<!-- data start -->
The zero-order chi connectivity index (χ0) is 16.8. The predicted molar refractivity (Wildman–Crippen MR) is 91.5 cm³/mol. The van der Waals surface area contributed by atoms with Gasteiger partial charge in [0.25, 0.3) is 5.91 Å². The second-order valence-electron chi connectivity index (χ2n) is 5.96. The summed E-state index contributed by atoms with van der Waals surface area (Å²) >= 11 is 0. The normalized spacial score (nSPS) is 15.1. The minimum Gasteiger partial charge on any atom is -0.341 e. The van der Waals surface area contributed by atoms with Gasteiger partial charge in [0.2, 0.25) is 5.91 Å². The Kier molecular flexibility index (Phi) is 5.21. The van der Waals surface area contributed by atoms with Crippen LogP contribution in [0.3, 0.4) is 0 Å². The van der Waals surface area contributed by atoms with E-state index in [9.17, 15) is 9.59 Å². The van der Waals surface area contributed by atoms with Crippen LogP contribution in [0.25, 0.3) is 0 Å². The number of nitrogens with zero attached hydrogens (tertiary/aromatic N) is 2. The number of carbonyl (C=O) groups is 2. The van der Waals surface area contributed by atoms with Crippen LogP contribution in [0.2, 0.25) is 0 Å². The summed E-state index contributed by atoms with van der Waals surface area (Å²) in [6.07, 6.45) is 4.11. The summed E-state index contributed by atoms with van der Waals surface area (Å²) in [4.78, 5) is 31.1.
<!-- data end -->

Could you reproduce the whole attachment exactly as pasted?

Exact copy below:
The zero-order chi connectivity index (χ0) is 16.8. The predicted molar refractivity (Wildman–Crippen MR) is 91.5 cm³/mol. The van der Waals surface area contributed by atoms with Gasteiger partial charge in [0.25, 0.3) is 5.91 Å². The second-order valence-electron chi connectivity index (χ2n) is 5.96. The summed E-state index contributed by atoms with van der Waals surface area (Å²) >= 11 is 0. The normalized spacial score (nSPS) is 15.1. The minimum Gasteiger partial charge on any atom is -0.341 e. The van der Waals surface area contributed by atoms with Gasteiger partial charge in [0.2, 0.25) is 5.91 Å². The Kier molecular flexibility index (Phi) is 5.21. The van der Waals surface area contributed by atoms with Crippen LogP contribution in [0.3, 0.4) is 0 Å². The van der Waals surface area contributed by atoms with E-state index in [9.17, 15) is 9.59 Å². The van der Waals surface area contributed by atoms with Crippen LogP contribution in [0.25, 0.3) is 0 Å². The number of nitrogens with zero attached hydrogens (tertiary/aromatic N) is 2. The number of carbonyl (C=O) groups is 2. The van der Waals surface area contributed by atoms with Crippen LogP contribution in [0.2, 0.25) is 0 Å². The summed E-state index contributed by atoms with van der Waals surface area (Å²) in [6.07, 6.45) is 4.11. The summed E-state index contributed by atoms with van der Waals surface area (Å²) in [4.78, 5) is 31.1.